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Zicklin Undergraduate Honors Programs

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Day at Citi 2013
The Zicklin School of Business at Baruch College offers an honors program in business to a select group of outstanding students who have a minimum GPA of 3.6 and a desire to be challenged both academically and professionally. The Zicklin Undergraduate Honors Program (ZUHP) differs from the other honors programs at Baruch College in its exclusive focus on business education. It enhances the already excellent business education provided by the Zicklin School with a group of advanced interdisciplinary courses and a full array of enriched, skill-building extracurricular activities. The goal of the program is to develop polished professionals who are well positioned to become leaders in their fields. To this end, ZUHP has partnered with Executives on Campus to provide each student with an executive mentor. The mentors guide their students throughout their careers at Baruch.

ZUHP students enjoy a small college experience while reaping all of the benefits that the Zicklin School has to offer. Each semester, a new cohort of students enters the program and takes honors classes together. ZUHP’s curriculum is built around the general minor with honors in Advanced Business Analysis, a group of special interdisciplinary courses designed to work in conjunction with the traditional discipline-based majors. Classes are seminars with a maximum enrollment of 25 students.

Courses to be offered in Spring 2014

[For official course descriptions, please click on the course numbers.]

BUS 4444H - Cases in Business

Prof. Gloria Thomas

This is an interdisciplinary case course that gives students a unique appreciation of the complexity of real-world business situations. It features cases taught by a team of faculty members from a variety of disciplines along with an impressive group of business executives. Guests in the spring included Mr. Larry Zicklin who taught cases in business ethics; a networking expert who has authored many books on the subject; and two Wall Street executives who taught a special class that explored the causes underlying the financial crisis of 2008. By teaching students to analyze complex problems and to develop workable solutions, this course helps to prepare students for the real-world problems that they will confront in the capstone courses BUS 6100H and BUS 6300H.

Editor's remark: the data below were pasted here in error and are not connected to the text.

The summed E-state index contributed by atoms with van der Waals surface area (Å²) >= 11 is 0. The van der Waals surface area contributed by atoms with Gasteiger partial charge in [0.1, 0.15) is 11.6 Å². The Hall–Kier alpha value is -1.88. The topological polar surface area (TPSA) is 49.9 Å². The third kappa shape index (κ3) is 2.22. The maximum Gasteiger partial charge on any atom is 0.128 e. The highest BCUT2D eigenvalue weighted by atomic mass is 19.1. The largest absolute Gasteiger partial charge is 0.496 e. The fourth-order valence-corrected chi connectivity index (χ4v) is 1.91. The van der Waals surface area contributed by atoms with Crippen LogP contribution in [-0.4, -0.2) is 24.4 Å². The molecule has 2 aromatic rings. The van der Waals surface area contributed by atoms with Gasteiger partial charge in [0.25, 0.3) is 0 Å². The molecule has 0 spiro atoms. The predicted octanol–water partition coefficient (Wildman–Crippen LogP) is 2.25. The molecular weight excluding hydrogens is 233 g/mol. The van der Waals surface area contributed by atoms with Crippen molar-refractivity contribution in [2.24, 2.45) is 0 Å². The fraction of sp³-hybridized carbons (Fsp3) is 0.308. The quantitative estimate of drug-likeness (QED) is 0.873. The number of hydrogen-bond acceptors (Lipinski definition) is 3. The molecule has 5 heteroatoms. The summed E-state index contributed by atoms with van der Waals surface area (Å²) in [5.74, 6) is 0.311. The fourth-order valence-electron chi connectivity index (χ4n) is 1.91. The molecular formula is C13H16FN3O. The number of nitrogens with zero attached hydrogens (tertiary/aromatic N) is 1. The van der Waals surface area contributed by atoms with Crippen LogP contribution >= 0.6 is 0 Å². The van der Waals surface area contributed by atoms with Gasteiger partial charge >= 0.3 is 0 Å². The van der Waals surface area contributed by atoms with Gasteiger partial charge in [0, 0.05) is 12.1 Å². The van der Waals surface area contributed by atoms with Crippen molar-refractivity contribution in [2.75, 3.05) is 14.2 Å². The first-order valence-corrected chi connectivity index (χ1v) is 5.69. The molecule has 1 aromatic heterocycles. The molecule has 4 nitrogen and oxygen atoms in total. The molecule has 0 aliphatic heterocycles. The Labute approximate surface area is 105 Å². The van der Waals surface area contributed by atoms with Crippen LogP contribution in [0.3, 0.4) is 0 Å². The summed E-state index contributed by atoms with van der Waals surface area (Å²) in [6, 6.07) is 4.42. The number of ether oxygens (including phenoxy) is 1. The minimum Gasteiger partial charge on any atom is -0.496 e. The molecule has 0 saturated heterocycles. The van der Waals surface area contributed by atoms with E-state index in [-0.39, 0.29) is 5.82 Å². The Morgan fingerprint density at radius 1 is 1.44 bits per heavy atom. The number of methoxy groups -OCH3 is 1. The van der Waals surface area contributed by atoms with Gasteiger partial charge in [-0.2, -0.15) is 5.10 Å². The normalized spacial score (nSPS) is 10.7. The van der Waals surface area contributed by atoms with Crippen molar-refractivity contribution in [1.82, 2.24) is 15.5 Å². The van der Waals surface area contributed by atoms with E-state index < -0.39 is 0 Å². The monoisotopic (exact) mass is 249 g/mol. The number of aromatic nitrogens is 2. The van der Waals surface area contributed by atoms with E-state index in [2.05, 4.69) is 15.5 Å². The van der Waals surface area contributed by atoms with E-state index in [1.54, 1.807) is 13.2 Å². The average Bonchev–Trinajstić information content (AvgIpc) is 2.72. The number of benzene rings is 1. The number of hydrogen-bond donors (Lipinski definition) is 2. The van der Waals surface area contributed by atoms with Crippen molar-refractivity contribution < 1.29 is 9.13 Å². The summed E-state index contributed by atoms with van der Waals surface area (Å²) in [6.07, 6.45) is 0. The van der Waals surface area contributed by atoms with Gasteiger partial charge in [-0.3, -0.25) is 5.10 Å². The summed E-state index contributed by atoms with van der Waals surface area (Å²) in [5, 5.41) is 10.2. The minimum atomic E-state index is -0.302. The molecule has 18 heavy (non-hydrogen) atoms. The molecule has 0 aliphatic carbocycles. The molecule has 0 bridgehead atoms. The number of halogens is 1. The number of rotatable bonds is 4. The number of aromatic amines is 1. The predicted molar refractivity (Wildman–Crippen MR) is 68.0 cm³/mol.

BUS 4093H - Special Topics: Maximizing Individual and Organizational Performance

Prof. Richard Kopelman

This special topics course will be taught by Prof. Richard Kopelman of the Management Department. Prof. Kopelman, the recipient of several teaching and research awards, is an expert on the subjects of work motivation, productivity, and organizational performance. The course will be based on Prof. Kopelman’s new approach to organizational performance—“Getting to Cube One,” a framework based on evidence from real-life cases, including Google, Zappos, Four Seasons, Nordstrom, and May Clinic. Unlike other approaches, Cube One addresses the needs of the key constituents: customers, employees, and investors, and incorporates practices related to Marketing, Quality, Finance, Operations, and Human Resource Management. The course will include cases, in-class exercises, and real-life data related to motivation, leadership, and group decision-making in order to teach students how to run a successful organization. It is relevant to students from all majors, regardless of whether they want some day to start an organization, to analyze or consult with an organization, or to run an organization.